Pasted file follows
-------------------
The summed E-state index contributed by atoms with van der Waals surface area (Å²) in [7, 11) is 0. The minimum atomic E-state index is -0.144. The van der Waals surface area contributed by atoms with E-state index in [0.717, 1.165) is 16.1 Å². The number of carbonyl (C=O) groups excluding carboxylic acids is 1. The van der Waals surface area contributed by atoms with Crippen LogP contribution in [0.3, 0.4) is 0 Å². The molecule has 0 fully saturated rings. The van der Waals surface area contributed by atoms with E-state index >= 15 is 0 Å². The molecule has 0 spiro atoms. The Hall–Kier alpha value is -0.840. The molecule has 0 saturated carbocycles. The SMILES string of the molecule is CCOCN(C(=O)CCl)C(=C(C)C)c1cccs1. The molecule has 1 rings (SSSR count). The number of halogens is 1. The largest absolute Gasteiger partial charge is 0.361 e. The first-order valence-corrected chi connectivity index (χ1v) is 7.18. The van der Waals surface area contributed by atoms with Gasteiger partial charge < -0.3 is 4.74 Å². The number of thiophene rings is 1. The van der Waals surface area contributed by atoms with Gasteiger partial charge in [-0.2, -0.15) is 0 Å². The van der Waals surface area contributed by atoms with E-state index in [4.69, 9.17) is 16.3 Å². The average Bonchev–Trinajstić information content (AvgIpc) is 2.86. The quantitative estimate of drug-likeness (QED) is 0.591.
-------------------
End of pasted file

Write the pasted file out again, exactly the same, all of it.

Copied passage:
The summed E-state index contributed by atoms with van der Waals surface area (Å²) in [7, 11) is 0. The minimum atomic E-state index is -0.144. The van der Waals surface area contributed by atoms with E-state index in [0.717, 1.165) is 16.1 Å². The number of carbonyl (C=O) groups excluding carboxylic acids is 1. The van der Waals surface area contributed by atoms with Crippen LogP contribution in [0.3, 0.4) is 0 Å². The molecule has 0 fully saturated rings. The van der Waals surface area contributed by atoms with E-state index >= 15 is 0 Å². The molecule has 0 spiro atoms. The Hall–Kier alpha value is -0.840. The molecule has 0 saturated carbocycles. The SMILES string of the molecule is CCOCN(C(=O)CCl)C(=C(C)C)c1cccs1. The molecule has 1 rings (SSSR count). The number of halogens is 1. The largest absolute Gasteiger partial charge is 0.361 e. The first-order valence-corrected chi connectivity index (χ1v) is 7.18. The van der Waals surface area contributed by atoms with Gasteiger partial charge < -0.3 is 4.74 Å². The number of thiophene rings is 1. The van der Waals surface area contributed by atoms with Gasteiger partial charge in [-0.2, -0.15) is 0 Å². The van der Waals surface area contributed by atoms with E-state index in [4.69, 9.17) is 16.3 Å². The average Bonchev–Trinajstić information content (AvgIpc) is 2.86. The quantitative estimate of drug-likeness (QED) is 0.591.